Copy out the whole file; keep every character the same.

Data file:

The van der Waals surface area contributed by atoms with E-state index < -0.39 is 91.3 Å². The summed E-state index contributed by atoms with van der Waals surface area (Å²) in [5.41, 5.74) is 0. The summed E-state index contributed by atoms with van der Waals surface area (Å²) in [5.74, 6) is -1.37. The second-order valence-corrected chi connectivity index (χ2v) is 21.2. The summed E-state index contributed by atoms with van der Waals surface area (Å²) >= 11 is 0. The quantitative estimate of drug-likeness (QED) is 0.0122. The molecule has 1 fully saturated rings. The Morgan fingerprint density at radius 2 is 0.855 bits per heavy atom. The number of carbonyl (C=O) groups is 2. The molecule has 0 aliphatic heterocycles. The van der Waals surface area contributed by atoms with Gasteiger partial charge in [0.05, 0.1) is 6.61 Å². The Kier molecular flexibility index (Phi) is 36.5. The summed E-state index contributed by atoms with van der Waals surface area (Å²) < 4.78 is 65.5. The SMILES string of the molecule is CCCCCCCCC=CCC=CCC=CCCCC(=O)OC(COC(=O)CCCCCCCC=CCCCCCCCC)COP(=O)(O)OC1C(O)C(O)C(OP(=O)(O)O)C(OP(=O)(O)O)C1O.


The van der Waals surface area contributed by atoms with E-state index < -0.39 is 91.3 Å². The summed E-state index contributed by atoms with van der Waals surface area (Å²) in [5.41, 5.74) is 0. The summed E-state index contributed by atoms with van der Waals surface area (Å²) in [5.74, 6) is -1.37. The second-order valence-corrected chi connectivity index (χ2v) is 21.2. The summed E-state index contributed by atoms with van der Waals surface area (Å²) >= 11 is 0. The quantitative estimate of drug-likeness (QED) is 0.0122. The molecule has 1 fully saturated rings. The Morgan fingerprint density at radius 2 is 0.855 bits per heavy atom. The number of carbonyl (C=O) groups is 2. The molecule has 0 aliphatic heterocycles. The van der Waals surface area contributed by atoms with Gasteiger partial charge in [0.05, 0.1) is 6.61 Å². The Kier molecular flexibility index (Phi) is 36.5. The summed E-state index contributed by atoms with van der Waals surface area (Å²) < 4.78 is 65.5. The SMILES string of the molecule is CCCCCCCCC=CCC=CCC=CCCCC(=O)OC(COC(=O)CCCCCCCC=CCCCCCCCC)COP(=O)(O)OC1C(O)C(O)C(OP(=O)(O)O)C(OP(=O)(O)O)C1O.